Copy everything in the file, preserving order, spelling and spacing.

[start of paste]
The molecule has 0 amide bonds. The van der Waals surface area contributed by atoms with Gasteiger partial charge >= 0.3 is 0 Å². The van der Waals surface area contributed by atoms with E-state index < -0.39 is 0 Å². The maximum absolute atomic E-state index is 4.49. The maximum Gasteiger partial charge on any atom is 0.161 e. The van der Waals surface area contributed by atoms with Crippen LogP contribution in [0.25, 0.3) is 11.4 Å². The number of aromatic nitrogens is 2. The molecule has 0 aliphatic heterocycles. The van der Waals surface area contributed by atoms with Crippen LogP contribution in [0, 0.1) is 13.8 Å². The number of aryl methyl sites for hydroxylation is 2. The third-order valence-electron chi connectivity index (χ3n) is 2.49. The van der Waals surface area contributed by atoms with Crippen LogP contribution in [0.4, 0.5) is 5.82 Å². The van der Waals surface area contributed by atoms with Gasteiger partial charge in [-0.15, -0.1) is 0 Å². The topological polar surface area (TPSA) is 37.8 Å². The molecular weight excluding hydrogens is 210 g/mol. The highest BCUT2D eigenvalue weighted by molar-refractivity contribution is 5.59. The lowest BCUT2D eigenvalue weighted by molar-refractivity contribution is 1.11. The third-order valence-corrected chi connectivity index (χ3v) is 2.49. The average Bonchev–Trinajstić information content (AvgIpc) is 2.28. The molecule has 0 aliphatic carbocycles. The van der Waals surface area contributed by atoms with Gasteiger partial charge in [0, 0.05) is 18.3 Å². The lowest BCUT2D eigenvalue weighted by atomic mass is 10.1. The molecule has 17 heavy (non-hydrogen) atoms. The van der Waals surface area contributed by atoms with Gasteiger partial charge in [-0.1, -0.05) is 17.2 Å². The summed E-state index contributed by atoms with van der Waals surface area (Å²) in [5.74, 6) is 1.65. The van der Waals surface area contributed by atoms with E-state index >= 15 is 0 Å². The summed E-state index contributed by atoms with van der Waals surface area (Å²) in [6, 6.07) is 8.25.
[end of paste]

The molecule has 0 amide bonds. The van der Waals surface area contributed by atoms with Gasteiger partial charge >= 0.3 is 0 Å². The van der Waals surface area contributed by atoms with E-state index < -0.39 is 0 Å². The maximum absolute atomic E-state index is 4.49. The maximum Gasteiger partial charge on any atom is 0.161 e. The van der Waals surface area contributed by atoms with Crippen LogP contribution in [0.25, 0.3) is 11.4 Å². The number of aromatic nitrogens is 2. The molecule has 0 aliphatic heterocycles. The van der Waals surface area contributed by atoms with Crippen LogP contribution in [0, 0.1) is 13.8 Å². The number of aryl methyl sites for hydroxylation is 2. The third-order valence-electron chi connectivity index (χ3n) is 2.49. The van der Waals surface area contributed by atoms with Crippen LogP contribution in [0.4, 0.5) is 5.82 Å². The van der Waals surface area contributed by atoms with Gasteiger partial charge in [-0.15, -0.1) is 0 Å². The topological polar surface area (TPSA) is 37.8 Å². The molecular weight excluding hydrogens is 210 g/mol. The highest BCUT2D eigenvalue weighted by molar-refractivity contribution is 5.59. The lowest BCUT2D eigenvalue weighted by molar-refractivity contribution is 1.11. The third-order valence-corrected chi connectivity index (χ3v) is 2.49. The average Bonchev–Trinajstić information content (AvgIpc) is 2.28. The molecule has 0 aliphatic carbocycles. The van der Waals surface area contributed by atoms with Gasteiger partial charge in [0, 0.05) is 18.3 Å². The lowest BCUT2D eigenvalue weighted by atomic mass is 10.1. The molecule has 17 heavy (non-hydrogen) atoms. The van der Waals surface area contributed by atoms with Gasteiger partial charge in [-0.1, -0.05) is 17.2 Å². The summed E-state index contributed by atoms with van der Waals surface area (Å²) in [5.74, 6) is 1.65. The van der Waals surface area contributed by atoms with E-state index >= 15 is 0 Å². The summed E-state index contributed by atoms with van der Waals surface area (Å²) in [6, 6.07) is 8.25.